April 19

The Digestive System: The Missing Link to Achieving Great Results


By Wilde Performance

‘You are what you eat’ is only partly true. A more accurate way to describe it is ‘you are what you eat, digest, absorb and don’t excrete’.

In the modern western world we rush around, eat poor quality processed food, don’t sleep enough and stress about everything.

This has a hugely negative impact on many of the systems of the human body including the digestive system.

The aim of this article is to outline what the digestive system is, why it so important, what can go wrong and take a brief look at how to repair it when s*** hits the fan (pun clearly intended!). 

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The Hard Hitting Facts

Before we jump into the more complex areas, it is worth looking at some statistics and why the digestive system is so important to achieve optimal function. 

In 2007 the British Society of Gastroenterology commissioned a systematic review, that was intended to draw together the evidence needed to fill the void created by the absence of a national framework or guidance for service provision for the management of patients with gastrointestinal and hepatic disorders.

When looking at the following facts, please consider that many of the figures are from 2004 and secondly, that many cases of symptoms or disease go unreported by people. 

  • About 1 in 6 admissions to hospital are for the primary diagnosis of gastrointestinal disease
  • 1 in 6 main surgical procedures carried out in a hospital are carried out on the digestive system
  • Dyspepsia (describes pain or discomfort in the upper GI tract) symptoms typically affect between 20 and 40% of the UK population, depending on the diagnostic criteria used

The digestive system is an extremely important system, this is not to say that other systems in the human body are not as important but often clients find the greatest improvement in health and performance when they optimise digestion and absorption of food.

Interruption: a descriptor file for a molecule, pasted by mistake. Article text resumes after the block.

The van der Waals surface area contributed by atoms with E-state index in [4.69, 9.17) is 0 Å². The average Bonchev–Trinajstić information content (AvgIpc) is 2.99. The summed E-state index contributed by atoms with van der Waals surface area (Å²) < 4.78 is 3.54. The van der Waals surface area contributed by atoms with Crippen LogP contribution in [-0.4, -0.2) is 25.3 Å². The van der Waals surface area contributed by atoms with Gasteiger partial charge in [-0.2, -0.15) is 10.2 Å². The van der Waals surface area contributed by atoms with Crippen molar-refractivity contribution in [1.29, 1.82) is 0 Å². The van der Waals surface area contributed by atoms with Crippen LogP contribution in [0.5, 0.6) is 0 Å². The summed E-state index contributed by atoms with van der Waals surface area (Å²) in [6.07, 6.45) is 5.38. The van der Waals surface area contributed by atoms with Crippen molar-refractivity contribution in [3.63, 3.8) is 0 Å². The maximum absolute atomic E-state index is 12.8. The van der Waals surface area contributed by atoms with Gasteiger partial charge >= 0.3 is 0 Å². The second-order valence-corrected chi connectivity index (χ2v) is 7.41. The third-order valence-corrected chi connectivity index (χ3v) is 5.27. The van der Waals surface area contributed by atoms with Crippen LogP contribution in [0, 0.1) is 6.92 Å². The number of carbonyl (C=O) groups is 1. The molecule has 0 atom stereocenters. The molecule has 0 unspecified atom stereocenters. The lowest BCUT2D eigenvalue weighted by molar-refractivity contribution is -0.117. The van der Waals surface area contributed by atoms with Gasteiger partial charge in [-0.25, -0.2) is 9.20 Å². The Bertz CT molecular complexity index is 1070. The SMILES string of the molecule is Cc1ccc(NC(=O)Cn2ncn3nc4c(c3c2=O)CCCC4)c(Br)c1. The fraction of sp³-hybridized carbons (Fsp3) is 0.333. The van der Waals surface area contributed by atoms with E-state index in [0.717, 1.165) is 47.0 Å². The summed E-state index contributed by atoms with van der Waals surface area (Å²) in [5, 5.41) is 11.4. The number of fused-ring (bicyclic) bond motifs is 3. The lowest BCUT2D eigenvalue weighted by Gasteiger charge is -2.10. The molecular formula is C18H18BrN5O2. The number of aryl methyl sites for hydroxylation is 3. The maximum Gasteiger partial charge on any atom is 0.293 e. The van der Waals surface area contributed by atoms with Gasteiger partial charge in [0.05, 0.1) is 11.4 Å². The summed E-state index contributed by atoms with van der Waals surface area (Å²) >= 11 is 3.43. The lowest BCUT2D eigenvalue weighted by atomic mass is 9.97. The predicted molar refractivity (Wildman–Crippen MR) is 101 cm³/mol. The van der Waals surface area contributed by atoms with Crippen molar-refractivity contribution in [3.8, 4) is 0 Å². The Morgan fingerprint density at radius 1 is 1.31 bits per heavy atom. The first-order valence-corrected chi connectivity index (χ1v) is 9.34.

Here are a couple of facts as to why we believe digestion should achieve more attention that what it currently does. 

#1. The human digestive tract has as many neurons as the entire spinal cord 

#2. All neurotransmitters that have been found in the brain are also found in the digestive system 

#3. There are more bacteria in the gut than there are cells in the body – bacteria help you survive, synthesise vitamin K and metabolise food 

#4. 75% of the body’s immunity is found in and around the digestive system 

What's Is The Digestive System & How Does It Function

The digestive system can be viewed as the barrier between you and the outside world. While food is in the digestive system it is technically still ‘outside’ the body. It is the only system in the human body that can work completely independently of any other system.

To keep it relatively simple, the digestive system is comprised of the brain, mouth, oesophagus, stomach, small intestine and large intestine. The digestive tract also receives help from the liver, which secretes bile to emulsify fat and the pancreas that secretes enzymes to help the breakdown of protein, fats and carbohydrates.

It is important to understand the separate parts of the digestive system and how they interact so that when an issue arises is can be effectively identified and corrected.

Many people consider the mouth, or maybe the stomach, to be the first stage of initiating digestion. However when you consider physiology we soon find out that the brain – thinking about food – will be what initiates the mouth to secrete saliva and enzymes into the mouth.

Let us side step for a second to enforce the above point: close your eyes and visualise a food you really enjoy whether it be cake or berries or maybe a steak, it really doesn’t matter. Now, visualise that object - how appetising it looks, imagine the texture on your tongue, how it tastes, we could go on. However, the chances are when you do this exercise you will start salivating, therefore it is a clear indicator that how we perceive food plays a significant role in initiating digestion. 

So we have established that the brain is what initiates the digestive process, now it’s the responsibility of the mouth to do two primary things:

a) Mastication (increases the surface area of food)

b) Start the breakdown of carbohydrates via amylase being secreted from the salivary glands

Food then travels down the oesophagus aided by peristalsis to then enter the stomach where the next stage of digestion occurs. It is important to realise that the stomach is mainly a digestive organ and very few things are absorbed in it.

The exception to this will be vitamin B12, alcohol and things like aspirin. Protein is the main macronutrient that is digested in the stomach. This occurs via the activation of the pro-enzyme pepsinogen, which is converted to active enzyme – pepsin. This requires adequate amounts of HCl (hydrochloric acid) to do so.